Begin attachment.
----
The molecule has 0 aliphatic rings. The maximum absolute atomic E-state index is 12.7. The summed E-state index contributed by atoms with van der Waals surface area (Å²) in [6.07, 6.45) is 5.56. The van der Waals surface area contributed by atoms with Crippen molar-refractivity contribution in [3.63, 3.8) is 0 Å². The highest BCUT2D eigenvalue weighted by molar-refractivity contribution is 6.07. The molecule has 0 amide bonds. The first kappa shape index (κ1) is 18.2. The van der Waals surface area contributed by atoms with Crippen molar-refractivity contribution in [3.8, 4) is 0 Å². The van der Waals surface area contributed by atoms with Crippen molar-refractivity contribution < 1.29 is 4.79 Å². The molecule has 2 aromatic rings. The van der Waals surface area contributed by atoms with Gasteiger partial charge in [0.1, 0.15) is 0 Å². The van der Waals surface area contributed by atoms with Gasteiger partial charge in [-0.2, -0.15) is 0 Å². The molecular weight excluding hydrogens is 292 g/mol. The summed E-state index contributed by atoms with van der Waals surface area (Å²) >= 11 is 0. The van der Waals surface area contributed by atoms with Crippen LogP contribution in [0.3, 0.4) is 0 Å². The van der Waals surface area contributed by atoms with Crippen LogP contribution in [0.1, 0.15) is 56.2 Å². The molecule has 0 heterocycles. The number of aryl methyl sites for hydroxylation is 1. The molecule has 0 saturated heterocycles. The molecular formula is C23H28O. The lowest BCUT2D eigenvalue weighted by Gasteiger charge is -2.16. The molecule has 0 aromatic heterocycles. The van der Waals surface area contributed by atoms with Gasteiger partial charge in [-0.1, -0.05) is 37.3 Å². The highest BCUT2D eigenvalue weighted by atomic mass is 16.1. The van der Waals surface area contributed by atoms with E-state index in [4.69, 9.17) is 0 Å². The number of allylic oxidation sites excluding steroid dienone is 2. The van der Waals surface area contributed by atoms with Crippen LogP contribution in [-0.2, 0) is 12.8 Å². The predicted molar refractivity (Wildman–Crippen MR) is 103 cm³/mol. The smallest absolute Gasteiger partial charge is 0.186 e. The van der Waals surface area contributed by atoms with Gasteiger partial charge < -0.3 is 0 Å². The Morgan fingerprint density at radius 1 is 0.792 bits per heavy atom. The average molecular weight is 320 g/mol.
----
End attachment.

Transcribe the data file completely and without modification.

The molecule has 0 aliphatic rings. The maximum absolute atomic E-state index is 12.7. The summed E-state index contributed by atoms with van der Waals surface area (Å²) in [6.07, 6.45) is 5.56. The van der Waals surface area contributed by atoms with Crippen molar-refractivity contribution in [3.63, 3.8) is 0 Å². The highest BCUT2D eigenvalue weighted by molar-refractivity contribution is 6.07. The molecule has 0 amide bonds. The first kappa shape index (κ1) is 18.2. The van der Waals surface area contributed by atoms with Crippen molar-refractivity contribution in [3.8, 4) is 0 Å². The van der Waals surface area contributed by atoms with Crippen molar-refractivity contribution < 1.29 is 4.79 Å². The molecule has 2 aromatic rings. The van der Waals surface area contributed by atoms with Gasteiger partial charge in [0.1, 0.15) is 0 Å². The van der Waals surface area contributed by atoms with Gasteiger partial charge in [-0.2, -0.15) is 0 Å². The molecular weight excluding hydrogens is 292 g/mol. The summed E-state index contributed by atoms with van der Waals surface area (Å²) >= 11 is 0. The van der Waals surface area contributed by atoms with Crippen LogP contribution in [0.3, 0.4) is 0 Å². The van der Waals surface area contributed by atoms with Crippen LogP contribution in [0.1, 0.15) is 56.2 Å². The molecule has 0 heterocycles. The number of aryl methyl sites for hydroxylation is 1. The molecule has 0 saturated heterocycles. The molecular formula is C23H28O. The lowest BCUT2D eigenvalue weighted by Gasteiger charge is -2.16. The molecule has 0 aromatic heterocycles. The van der Waals surface area contributed by atoms with Gasteiger partial charge in [-0.1, -0.05) is 37.3 Å². The highest BCUT2D eigenvalue weighted by atomic mass is 16.1. The van der Waals surface area contributed by atoms with E-state index in [4.69, 9.17) is 0 Å². The number of allylic oxidation sites excluding steroid dienone is 2. The van der Waals surface area contributed by atoms with Crippen LogP contribution in [-0.2, 0) is 12.8 Å². The predicted molar refractivity (Wildman–Crippen MR) is 103 cm³/mol. The smallest absolute Gasteiger partial charge is 0.186 e. The van der Waals surface area contributed by atoms with Gasteiger partial charge < -0.3 is 0 Å². The Morgan fingerprint density at radius 1 is 0.792 bits per heavy atom. The average molecular weight is 320 g/mol.